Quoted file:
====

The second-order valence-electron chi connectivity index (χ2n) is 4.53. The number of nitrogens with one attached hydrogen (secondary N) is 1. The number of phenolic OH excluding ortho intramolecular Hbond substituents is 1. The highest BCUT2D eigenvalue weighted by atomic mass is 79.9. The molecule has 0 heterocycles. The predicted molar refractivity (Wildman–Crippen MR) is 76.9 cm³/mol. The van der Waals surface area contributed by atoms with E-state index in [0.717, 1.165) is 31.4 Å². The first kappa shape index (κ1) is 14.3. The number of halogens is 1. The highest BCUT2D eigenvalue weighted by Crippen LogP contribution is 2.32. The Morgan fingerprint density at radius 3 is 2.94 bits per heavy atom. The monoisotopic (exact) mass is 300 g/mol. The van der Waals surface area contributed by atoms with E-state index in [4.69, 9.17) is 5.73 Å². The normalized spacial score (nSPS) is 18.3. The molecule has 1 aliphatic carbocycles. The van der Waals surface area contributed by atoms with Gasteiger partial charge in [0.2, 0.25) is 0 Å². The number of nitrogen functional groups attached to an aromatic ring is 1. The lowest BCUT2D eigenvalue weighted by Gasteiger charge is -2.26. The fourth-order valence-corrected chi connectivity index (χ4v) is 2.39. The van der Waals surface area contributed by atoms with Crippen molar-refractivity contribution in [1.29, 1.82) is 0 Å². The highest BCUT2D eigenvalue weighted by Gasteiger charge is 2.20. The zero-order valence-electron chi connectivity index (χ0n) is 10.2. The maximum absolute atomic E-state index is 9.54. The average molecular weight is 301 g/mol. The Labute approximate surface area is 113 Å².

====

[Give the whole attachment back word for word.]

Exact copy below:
The second-order valence-electron chi connectivity index (χ2n) is 4.53. The number of nitrogens with one attached hydrogen (secondary N) is 1. The number of phenolic OH excluding ortho intramolecular Hbond substituents is 1. The highest BCUT2D eigenvalue weighted by atomic mass is 79.9. The molecule has 0 heterocycles. The predicted molar refractivity (Wildman–Crippen MR) is 76.9 cm³/mol. The van der Waals surface area contributed by atoms with E-state index in [0.717, 1.165) is 31.4 Å². The first kappa shape index (κ1) is 14.3. The number of halogens is 1. The highest BCUT2D eigenvalue weighted by Crippen LogP contribution is 2.32. The Morgan fingerprint density at radius 3 is 2.94 bits per heavy atom. The monoisotopic (exact) mass is 300 g/mol. The van der Waals surface area contributed by atoms with E-state index in [4.69, 9.17) is 5.73 Å². The normalized spacial score (nSPS) is 18.3. The molecule has 1 aliphatic carbocycles. The van der Waals surface area contributed by atoms with Gasteiger partial charge in [0.2, 0.25) is 0 Å². The number of nitrogen functional groups attached to an aromatic ring is 1. The lowest BCUT2D eigenvalue weighted by Gasteiger charge is -2.26. The fourth-order valence-corrected chi connectivity index (χ4v) is 2.39. The van der Waals surface area contributed by atoms with Crippen molar-refractivity contribution in [1.29, 1.82) is 0 Å². The highest BCUT2D eigenvalue weighted by Gasteiger charge is 2.20. The zero-order valence-electron chi connectivity index (χ0n) is 10.2. The maximum absolute atomic E-state index is 9.54. The average molecular weight is 301 g/mol. The Labute approximate surface area is 113 Å².